I have always folded items of clothing and "filed" them in drawers instead of stacks, as she describes--save the socks. I have opinions on socks: Socks should not be rolled together, they should ALWAYS have the cuff tucked together and folded inside so they don't come apart. I also have opinions on sheets, which is a whole 'nother post. (Oh, and I don't anthropomorphize my things, because I am not a toddler.)
That said, much of what she has to say about closets and clothes is kind of brilliant, at least for me. Keep things you love--and I do think that useful everyday things fall into that category. While the random tank top might not itself spark joy in you, the outfit it completes might. And the random tank top with the weird cut that just never sits right and has the itchy tag certainly does NOT spark joy so toss that shit. I also do not rotate clothes seasonally, because I am lucky enough to have a closet big enough to not have to, but also because so many of my clothes are 4-season pieces. Dress + wool cardigan + heavy leggings + boots = winter outfit. Same dress + linen cardi + sandals = summer.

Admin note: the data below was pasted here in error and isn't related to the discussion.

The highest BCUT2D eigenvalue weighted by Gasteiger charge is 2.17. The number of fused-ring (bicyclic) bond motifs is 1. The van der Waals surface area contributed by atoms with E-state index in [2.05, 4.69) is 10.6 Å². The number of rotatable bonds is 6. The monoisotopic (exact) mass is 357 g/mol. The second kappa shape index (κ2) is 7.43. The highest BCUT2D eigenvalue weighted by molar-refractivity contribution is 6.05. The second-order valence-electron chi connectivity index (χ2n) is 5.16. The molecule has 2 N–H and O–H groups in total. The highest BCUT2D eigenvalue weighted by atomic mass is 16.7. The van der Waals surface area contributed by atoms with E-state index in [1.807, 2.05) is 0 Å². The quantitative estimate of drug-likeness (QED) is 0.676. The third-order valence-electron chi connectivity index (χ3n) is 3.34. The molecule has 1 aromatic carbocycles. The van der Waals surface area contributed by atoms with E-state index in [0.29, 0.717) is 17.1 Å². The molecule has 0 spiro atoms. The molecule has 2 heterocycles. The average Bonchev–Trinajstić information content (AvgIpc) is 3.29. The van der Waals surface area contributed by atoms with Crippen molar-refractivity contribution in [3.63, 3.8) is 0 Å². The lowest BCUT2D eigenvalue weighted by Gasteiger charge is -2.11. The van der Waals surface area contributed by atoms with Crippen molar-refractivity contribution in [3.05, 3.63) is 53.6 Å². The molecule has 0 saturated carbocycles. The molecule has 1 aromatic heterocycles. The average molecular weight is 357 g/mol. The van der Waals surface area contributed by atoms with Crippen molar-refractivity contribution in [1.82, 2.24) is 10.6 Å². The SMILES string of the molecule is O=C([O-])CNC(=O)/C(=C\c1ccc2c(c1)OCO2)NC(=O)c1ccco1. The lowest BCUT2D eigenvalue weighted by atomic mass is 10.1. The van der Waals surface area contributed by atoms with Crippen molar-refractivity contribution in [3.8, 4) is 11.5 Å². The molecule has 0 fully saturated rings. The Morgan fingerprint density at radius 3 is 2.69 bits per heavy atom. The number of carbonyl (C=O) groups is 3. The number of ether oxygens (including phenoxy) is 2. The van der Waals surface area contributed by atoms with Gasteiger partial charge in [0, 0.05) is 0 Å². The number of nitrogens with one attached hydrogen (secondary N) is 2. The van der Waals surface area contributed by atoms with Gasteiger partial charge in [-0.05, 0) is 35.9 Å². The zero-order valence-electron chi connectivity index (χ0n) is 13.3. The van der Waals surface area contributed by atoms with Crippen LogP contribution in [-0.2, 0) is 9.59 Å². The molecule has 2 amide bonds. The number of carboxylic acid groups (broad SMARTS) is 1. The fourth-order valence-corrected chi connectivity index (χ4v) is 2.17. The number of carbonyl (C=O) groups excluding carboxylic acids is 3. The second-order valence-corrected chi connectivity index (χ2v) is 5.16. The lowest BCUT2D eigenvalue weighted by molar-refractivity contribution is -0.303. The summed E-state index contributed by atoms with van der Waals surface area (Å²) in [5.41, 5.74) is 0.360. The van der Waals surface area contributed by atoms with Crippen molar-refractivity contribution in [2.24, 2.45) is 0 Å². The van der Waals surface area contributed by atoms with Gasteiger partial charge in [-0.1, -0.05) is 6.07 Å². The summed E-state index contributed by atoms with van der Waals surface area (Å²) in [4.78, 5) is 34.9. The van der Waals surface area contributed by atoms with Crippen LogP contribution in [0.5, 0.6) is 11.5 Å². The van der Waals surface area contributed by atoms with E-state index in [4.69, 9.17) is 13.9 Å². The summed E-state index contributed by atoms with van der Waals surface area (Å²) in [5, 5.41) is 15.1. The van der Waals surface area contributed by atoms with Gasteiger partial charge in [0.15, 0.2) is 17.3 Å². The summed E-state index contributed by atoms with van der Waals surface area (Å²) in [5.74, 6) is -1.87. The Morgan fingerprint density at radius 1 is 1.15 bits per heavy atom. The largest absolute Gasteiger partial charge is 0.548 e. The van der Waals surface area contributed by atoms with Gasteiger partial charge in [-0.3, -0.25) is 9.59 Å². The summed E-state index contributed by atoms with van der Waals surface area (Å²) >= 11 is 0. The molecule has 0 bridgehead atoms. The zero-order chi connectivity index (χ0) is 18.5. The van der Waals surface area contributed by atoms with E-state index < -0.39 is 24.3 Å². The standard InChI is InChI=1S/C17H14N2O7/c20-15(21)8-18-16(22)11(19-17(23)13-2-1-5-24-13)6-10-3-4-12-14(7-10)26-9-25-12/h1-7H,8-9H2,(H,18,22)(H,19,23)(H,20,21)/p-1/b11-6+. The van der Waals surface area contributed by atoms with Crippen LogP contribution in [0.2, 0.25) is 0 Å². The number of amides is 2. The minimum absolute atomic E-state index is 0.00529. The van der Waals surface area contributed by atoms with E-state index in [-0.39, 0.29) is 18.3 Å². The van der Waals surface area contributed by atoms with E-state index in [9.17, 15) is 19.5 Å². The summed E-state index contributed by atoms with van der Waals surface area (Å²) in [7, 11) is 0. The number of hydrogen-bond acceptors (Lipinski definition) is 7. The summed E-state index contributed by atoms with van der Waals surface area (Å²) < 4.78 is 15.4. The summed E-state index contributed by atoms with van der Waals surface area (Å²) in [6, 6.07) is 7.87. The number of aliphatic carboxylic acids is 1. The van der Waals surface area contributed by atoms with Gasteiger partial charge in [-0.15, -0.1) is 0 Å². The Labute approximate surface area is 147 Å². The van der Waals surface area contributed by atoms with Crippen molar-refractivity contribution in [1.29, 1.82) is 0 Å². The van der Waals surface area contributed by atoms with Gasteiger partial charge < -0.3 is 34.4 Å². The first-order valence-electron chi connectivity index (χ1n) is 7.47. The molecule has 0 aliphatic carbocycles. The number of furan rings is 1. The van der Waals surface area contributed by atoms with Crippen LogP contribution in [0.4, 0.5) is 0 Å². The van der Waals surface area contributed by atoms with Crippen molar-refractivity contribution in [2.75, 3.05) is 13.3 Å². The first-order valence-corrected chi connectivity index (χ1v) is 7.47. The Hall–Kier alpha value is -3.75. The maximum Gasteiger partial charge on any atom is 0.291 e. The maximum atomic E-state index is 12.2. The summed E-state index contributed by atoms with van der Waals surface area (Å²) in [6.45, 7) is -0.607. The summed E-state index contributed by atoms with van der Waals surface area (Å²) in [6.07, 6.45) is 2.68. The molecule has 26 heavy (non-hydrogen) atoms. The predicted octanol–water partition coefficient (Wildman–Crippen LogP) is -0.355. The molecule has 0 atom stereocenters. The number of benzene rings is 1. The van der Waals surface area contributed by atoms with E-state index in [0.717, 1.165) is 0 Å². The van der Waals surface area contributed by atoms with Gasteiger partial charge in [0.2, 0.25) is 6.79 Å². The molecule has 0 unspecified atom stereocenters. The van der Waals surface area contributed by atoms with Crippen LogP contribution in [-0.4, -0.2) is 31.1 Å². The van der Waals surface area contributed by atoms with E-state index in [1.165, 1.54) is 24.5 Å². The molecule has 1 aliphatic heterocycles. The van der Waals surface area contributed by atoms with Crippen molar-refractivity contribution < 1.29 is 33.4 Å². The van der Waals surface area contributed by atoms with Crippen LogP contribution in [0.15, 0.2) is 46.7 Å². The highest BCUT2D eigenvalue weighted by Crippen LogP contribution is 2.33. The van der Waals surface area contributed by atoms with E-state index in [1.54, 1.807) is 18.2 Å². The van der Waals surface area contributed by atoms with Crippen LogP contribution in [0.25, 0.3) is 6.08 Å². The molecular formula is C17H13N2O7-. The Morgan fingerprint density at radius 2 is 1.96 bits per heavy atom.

And I love her mild mild debunking of other organizational tricks. Because again, OPINIONS, I have them. Do NOT get me started on that "trick" of hanging your hangers backwards to see how frequently you wear something. It's ridiculous and completely disregards the need for special occasion clothing and sentimental favorites. If you love something and it's a sentimental favorite, why on earth would you throw it out? Just to make space? Why is space more important than sentiment, or memories? Get rid of the shit that is "perfectly good" and never used if you want space. And face it people, no one wants to go shopping for an outfit for a funeral when the need comes up. No one.
And so I cleaned out my closet, somewhat following her suggestions, somewhat following my own. Three and a half giant garbage bags later (delivered to a friend, and anything she doesn't want is off to donations), it's tidy! and by no means is it a pinterest after picture, but it's so much better. I still have a shit ton of stuff crammed in there, and I still have multiple black t-shirts--now all filed in a single row though.